Greg Lee dies; UCLA basketball player under John Wooden who became a beach volleyball star

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UCLA's Greg Lee looks for a teamate to pass to as Note Dame's Dwight Clay presses
UCLA's Greg Lee looks for a teammate to pass to as Notre Dame's Dwight Clay presses on January 29, 1973, in South Bend, Ind. UCLA won, 82-63, for its 61st consecutive victory, a record the Bruins would eventually stretch to 88. (Associated Press)

Greg Lee once described the dominance of his UCLA basketball teams by saying if he had a perfect game, they would win by 50 points instead of 40.

It was no exaggeration. Those Bruins won national championships in 1972 and ’73 under coach John Wooden while amassing the bulk of a record 88-game winning streak that would end the following season.

A cerebral 6-foot-5 guard known for throwing lobs to big man Bill Walton, Lee was mostly a complementary piece while surrounded by seven future NBA players. He started his first two seasons on the varsity team before coming off the bench as a senior.

But his greatest professional success came on the sand, not the hardwood, while splitting his time between basketball and volleyball careers. Lee won a record 13 consecutive pro beach volleyball tournament titles from 1975 to 1976 alongside partner Jim Menges, another former Bruin. Lee said one of the things that drew him to volleyball was having a bigger impact on his team’s performance.

“If I played poorly in volleyball, I was out of there,” Lee once told The Times. “If you made errors, you were history.”

After years of declining health, Lee died Wednesday at a hospital in San Diego from an infection related to an immune disorder, his older brother Jon said. He was 70.

Greg Lee had battled many health issues in his later years, including neuropathy and a heart valve that required replacement.

“He had a very glorious front nine,” Jon Lee said of his brother’s life, “but the back nine was fraught with problems.”

UCLA basketball coach John Wooden listens to Greg Lee, left, during a timeout against Iowa on Jan. 17, 1974, in Chicago.
UCLA basketball coach John Wooden listens to Greg Lee, left, during a timeout against Iowa on Jan. 17, 1974, in Chicago. (Associated Press)

Walton was among 10 former UCLA athletes who signed a letter calling for Lee’s induction into the school’s athletic Hall of Fame, mentioning his status as a three-time Academic All-American and his standing record of 14 assists in the NCAA championship game against Memphis in 1973.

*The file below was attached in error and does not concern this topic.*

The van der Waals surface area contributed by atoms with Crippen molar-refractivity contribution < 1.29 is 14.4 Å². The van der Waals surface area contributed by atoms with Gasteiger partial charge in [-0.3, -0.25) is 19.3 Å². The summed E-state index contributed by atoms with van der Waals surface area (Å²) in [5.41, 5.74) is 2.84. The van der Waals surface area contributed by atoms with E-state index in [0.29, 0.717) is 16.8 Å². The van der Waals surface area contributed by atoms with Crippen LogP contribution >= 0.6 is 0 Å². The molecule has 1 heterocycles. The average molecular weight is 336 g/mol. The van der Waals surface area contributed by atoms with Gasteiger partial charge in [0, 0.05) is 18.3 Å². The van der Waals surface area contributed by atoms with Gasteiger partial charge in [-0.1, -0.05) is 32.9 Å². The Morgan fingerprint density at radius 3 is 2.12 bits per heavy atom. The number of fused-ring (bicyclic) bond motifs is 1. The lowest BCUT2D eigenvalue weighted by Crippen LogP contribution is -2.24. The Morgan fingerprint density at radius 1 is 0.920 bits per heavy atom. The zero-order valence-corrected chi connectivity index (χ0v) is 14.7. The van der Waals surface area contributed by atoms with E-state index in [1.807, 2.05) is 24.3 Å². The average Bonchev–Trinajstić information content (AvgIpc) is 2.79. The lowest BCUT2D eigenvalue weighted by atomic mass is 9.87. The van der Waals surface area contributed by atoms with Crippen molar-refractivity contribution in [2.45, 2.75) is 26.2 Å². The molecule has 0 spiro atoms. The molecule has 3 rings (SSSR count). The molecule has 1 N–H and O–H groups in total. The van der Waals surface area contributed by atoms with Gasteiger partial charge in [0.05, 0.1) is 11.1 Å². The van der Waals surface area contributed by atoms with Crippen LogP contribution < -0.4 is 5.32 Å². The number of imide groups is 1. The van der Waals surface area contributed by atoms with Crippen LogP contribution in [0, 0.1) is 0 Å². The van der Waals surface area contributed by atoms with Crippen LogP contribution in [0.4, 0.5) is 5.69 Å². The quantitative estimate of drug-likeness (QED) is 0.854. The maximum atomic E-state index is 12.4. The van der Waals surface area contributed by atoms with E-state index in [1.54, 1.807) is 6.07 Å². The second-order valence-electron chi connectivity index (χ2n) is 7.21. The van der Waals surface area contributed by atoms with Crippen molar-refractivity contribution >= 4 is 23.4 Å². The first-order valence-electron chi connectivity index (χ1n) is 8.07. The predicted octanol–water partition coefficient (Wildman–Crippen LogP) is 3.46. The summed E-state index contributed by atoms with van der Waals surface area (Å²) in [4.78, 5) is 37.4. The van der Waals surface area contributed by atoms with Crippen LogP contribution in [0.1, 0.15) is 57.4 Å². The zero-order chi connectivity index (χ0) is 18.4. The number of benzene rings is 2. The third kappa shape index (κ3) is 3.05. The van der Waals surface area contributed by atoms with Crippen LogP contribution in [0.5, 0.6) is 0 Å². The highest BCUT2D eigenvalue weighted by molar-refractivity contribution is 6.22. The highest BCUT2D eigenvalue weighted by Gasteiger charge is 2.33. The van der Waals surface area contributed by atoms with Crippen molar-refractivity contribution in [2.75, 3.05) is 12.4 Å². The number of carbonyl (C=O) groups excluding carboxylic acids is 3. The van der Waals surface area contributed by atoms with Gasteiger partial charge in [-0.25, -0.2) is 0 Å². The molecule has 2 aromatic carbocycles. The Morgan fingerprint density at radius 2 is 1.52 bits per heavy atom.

“Greg was the embodiment of UCLA’s John Wooden dynasty,” the letter states. “A great player, teammate and student, Greg sacrificed individual statistics to ensure team success as much as any player in UCLA history.”

Greg Lee grew up in the San Fernando Valley and played at Reseda High for his father, Marvin, a former UCLA center under coach Wilbur Johns. Greg Lee was valedictorian of his high school's senior class and a two-time Los Angeles City Section player of the year, making him a natural recruit for the Bruins. Last month, he was selected for induction into the City Section Hall of Fame.

Unlike Menges, his eventual pro volleyball partner who won two national championships at UCLA, Lee did not play the sport while in college. The duo met while playing beach volleyball with friends in 1972 and they partnered occasionally before playing together full-time when their respective college careers ended.

Their 13-tournament winning streak was later matched by two other former Bruins: Karch Kiraly and Kent Steffes.

Lee’s professional basketball career included brief stops with the San Diego Conquistadors of the ABA and Portland Trail Blazers of the NBA, where he was reunited with Walton. Lee also played four seasons in West Germany.

Later, he taught accelerated math and coached basketball for many years at San Diego’s Clairemont High, the school that inspired the Cameron Crowe movie “Fast Times at Ridgemont High.”

Lee is survived by his wife, Lisa, son Ethan and daughter Jessamyn Feves in addition to his brother. They were all by his hospital bedside this week, Lisa holding his hand while Ethan played the Neil Young song “Thrasher” on his guitar, Greg singing along in a haze of medications until he lost consciousness for the last time.

This story originally appeared in Los Angeles Times.